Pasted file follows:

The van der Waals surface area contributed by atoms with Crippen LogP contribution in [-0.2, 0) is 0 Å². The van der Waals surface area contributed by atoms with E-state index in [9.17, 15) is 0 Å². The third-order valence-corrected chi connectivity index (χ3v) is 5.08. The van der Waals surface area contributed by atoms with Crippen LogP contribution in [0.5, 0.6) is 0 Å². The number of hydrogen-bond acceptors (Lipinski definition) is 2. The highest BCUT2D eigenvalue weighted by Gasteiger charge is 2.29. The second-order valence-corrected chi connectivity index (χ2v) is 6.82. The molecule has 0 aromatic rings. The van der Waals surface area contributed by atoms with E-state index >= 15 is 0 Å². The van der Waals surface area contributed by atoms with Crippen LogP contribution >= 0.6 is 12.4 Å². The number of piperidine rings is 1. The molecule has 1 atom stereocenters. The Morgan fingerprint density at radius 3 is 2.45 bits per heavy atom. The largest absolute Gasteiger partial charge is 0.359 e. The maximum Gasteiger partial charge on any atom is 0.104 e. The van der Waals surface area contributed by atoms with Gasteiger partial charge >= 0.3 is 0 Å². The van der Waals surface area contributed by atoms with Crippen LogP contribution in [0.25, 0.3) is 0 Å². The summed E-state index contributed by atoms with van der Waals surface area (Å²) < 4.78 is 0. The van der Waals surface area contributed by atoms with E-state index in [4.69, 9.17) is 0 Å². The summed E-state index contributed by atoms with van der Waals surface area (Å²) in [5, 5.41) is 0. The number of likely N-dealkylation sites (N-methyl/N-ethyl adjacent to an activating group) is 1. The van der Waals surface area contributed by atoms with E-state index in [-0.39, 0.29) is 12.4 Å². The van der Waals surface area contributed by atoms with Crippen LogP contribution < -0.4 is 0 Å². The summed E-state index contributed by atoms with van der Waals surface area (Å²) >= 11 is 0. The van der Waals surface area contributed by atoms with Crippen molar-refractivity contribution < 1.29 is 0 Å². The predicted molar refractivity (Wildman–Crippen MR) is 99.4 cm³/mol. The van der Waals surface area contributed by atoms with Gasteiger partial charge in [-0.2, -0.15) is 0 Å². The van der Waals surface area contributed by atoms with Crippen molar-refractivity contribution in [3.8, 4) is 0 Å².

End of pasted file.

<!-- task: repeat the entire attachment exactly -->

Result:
The van der Waals surface area contributed by atoms with Crippen LogP contribution in [-0.2, 0) is 0 Å². The van der Waals surface area contributed by atoms with E-state index in [9.17, 15) is 0 Å². The third-order valence-corrected chi connectivity index (χ3v) is 5.08. The van der Waals surface area contributed by atoms with Crippen LogP contribution in [0.5, 0.6) is 0 Å². The number of hydrogen-bond acceptors (Lipinski definition) is 2. The highest BCUT2D eigenvalue weighted by Gasteiger charge is 2.29. The second-order valence-corrected chi connectivity index (χ2v) is 6.82. The molecule has 0 aromatic rings. The van der Waals surface area contributed by atoms with E-state index >= 15 is 0 Å². The van der Waals surface area contributed by atoms with Crippen LogP contribution >= 0.6 is 12.4 Å². The number of piperidine rings is 1. The molecule has 1 atom stereocenters. The Morgan fingerprint density at radius 3 is 2.45 bits per heavy atom. The largest absolute Gasteiger partial charge is 0.359 e. The maximum Gasteiger partial charge on any atom is 0.104 e. The van der Waals surface area contributed by atoms with Gasteiger partial charge >= 0.3 is 0 Å². The van der Waals surface area contributed by atoms with Crippen LogP contribution in [0.25, 0.3) is 0 Å². The summed E-state index contributed by atoms with van der Waals surface area (Å²) < 4.78 is 0. The van der Waals surface area contributed by atoms with E-state index in [4.69, 9.17) is 0 Å². The summed E-state index contributed by atoms with van der Waals surface area (Å²) in [5, 5.41) is 0. The number of likely N-dealkylation sites (N-methyl/N-ethyl adjacent to an activating group) is 1. The van der Waals surface area contributed by atoms with E-state index in [-0.39, 0.29) is 12.4 Å². The van der Waals surface area contributed by atoms with Crippen LogP contribution < -0.4 is 0 Å². The summed E-state index contributed by atoms with van der Waals surface area (Å²) >= 11 is 0. The van der Waals surface area contributed by atoms with Crippen molar-refractivity contribution < 1.29 is 0 Å². The predicted molar refractivity (Wildman–Crippen MR) is 99.4 cm³/mol. The van der Waals surface area contributed by atoms with Gasteiger partial charge in [-0.2, -0.15) is 0 Å². The van der Waals surface area contributed by atoms with Crippen molar-refractivity contribution in [3.8, 4) is 0 Å².